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Telecommunications

Rural wireless

Technology developed by INATEL broadens options for private 4G networks in remote areas

Infographic and Illustration: Alexandre Affonso

The Brazilian National Telecommunications Institute (INATEL), a teaching and research center in Santa Rita do Sapucaí, Minas Gerais State, completed the development of a radio communication device in April that is capable of supporting private wireless networks in remote areas using the Long-Term Evolution (LTE) communication standard, better known as 4G. These wireless networks can transmit data and voices, making it possible to connect machines and equipment to the Internet of Things (IoT) and digitally transform businesses in a range of sectors, including agricultural producers, sugar and alcohol plants, mining companies, and oil, energy, and gas companies. Even public security forces located in regions of Brazil that are not covered by telecommunications operators can benefit from this innovation.

The LTE Network in a Box is being developed by INATEL in three versions, to operate on frequencies of 250 megahertz (MHz), 700 MHz, and 1,800 MHz. The lower the frequency, the greater the signal range—under ideal conditions, a 250 MHz transmission can reach up to 100 kilometers (km), while at 1,800 MHz, it can reach up to 5 km. According to Henry Rodrigues, head of technology and innovation at the INATEL Radiocommunication Reference Center (CCR), the 250 MHz version is at the most advanced stage. It is in the final testing phase and a deal has already been signed with a manufacturer and distributer, the identity of which remains confidential.

Rodrigues believes that the 250 MHz version is likely to attract the most interest from the market due to the fact that Brazilian telecommunications regulations allow this frequency to be provided with a Private Limited Service (SLP) license issued by the Brazilian National Telecommunications Agency (ANATEL). The other frequency bands require a public tender process. Tenders for the entire 4G frequency spectrum were opened in 2012 and contracted by telephone operators, which use equipment from multinationals such as Nokia, Ericsson, and Huawei.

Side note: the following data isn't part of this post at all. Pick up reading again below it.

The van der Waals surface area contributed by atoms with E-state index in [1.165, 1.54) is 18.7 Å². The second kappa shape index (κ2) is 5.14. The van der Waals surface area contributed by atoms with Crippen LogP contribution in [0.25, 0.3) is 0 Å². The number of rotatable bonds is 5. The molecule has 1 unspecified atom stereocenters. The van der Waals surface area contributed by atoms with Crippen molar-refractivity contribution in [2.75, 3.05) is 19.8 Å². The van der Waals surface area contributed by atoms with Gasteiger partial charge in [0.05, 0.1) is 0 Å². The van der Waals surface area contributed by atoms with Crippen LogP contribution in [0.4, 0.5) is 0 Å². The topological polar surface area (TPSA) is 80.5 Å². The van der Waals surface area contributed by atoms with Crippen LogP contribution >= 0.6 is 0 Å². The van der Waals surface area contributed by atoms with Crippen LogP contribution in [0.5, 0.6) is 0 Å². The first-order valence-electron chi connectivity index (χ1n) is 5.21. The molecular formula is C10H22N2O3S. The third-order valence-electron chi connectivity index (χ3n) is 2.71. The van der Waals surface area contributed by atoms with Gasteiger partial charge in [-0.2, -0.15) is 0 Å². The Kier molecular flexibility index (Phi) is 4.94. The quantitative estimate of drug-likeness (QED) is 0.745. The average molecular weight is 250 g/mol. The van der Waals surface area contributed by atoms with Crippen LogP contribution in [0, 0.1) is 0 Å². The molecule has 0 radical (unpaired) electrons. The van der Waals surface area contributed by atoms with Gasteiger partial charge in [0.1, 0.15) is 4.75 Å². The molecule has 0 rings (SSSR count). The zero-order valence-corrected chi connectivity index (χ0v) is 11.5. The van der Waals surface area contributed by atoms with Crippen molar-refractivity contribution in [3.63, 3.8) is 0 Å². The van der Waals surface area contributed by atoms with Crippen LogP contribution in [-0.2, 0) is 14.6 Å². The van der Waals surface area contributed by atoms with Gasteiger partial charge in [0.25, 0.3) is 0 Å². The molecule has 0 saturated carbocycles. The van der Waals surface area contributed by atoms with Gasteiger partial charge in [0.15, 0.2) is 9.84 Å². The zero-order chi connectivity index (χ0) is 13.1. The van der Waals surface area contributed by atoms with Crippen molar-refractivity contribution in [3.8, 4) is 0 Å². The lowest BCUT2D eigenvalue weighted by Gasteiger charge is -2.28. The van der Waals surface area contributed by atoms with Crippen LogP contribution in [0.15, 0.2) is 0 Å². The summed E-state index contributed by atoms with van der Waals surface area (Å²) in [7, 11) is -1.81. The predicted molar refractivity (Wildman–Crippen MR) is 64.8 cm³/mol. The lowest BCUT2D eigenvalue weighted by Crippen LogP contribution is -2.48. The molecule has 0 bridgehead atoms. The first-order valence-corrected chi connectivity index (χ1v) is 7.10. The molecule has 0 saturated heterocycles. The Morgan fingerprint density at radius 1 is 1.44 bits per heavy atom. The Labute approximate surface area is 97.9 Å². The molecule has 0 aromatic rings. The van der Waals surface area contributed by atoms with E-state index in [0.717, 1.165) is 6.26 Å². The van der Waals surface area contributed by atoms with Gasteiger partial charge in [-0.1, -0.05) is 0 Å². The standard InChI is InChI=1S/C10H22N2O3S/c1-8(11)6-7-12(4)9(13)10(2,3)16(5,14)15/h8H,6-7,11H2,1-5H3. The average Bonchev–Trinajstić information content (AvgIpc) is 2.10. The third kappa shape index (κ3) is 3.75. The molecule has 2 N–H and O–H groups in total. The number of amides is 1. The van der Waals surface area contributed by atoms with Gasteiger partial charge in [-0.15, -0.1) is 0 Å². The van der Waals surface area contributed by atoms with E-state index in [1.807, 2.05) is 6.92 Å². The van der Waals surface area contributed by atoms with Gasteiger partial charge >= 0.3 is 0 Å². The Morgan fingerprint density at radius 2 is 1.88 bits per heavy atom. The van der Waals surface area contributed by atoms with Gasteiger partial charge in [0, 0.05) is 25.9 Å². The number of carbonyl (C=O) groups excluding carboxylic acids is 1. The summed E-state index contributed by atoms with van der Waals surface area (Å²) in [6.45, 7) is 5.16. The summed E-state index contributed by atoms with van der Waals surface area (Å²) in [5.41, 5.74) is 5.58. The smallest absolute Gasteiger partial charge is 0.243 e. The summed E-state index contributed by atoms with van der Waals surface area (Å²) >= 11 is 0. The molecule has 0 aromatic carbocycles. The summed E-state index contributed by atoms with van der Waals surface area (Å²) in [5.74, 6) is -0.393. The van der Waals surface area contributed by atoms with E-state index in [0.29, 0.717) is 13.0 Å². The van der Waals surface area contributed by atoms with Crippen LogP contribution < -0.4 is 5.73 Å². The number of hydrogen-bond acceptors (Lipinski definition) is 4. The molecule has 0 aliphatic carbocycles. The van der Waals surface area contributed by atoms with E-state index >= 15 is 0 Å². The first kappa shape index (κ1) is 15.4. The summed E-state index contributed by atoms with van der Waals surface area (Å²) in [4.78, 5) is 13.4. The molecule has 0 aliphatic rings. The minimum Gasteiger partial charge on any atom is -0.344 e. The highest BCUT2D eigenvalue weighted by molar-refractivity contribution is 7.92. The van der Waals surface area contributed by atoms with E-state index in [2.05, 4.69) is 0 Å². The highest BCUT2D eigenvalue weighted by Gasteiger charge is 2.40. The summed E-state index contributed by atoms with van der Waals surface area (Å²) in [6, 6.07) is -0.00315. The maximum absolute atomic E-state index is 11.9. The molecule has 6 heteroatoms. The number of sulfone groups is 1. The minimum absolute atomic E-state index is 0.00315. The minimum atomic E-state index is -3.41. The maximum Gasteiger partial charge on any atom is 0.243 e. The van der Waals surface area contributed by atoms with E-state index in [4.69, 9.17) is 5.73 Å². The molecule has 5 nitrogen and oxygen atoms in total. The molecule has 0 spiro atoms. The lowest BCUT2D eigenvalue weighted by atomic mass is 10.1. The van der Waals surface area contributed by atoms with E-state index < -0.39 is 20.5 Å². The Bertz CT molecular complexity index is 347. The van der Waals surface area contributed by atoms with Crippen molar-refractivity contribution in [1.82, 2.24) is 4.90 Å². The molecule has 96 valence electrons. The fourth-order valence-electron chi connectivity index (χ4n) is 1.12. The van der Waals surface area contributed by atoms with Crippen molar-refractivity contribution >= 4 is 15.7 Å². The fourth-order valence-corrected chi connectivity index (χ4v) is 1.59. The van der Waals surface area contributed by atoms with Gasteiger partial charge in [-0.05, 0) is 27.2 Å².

A private LTE network can operate in a closed circuit, like an intranet, or it can have an entry point for an internet signal obtained via satellite, cable, or point-to-point radio links. The technology developed by INATEL combines the two features needed for an LTE network into one single box. The first is the radio base station, which supports the fixed access network by capturing a signal and relaying it to connected devices. The second is the core of the integrated network, the instrument hub that controls the radio base stations. “With most equipment currently available on the international market, the two features operate separately,” explains Rodrigues. “In our solution, the core network functions are performed by software embedded in the base station.”

Another characteristic of the LTE Network in a Box, according to the CCR manager, is the ease with which the technology can be updated. “In the future, users of the LTE Network in a Box who want to migrate to 5G will be able to simply update the software. There will be no need to change the equipment,” says Rodrigues.

Trailblazing CPQD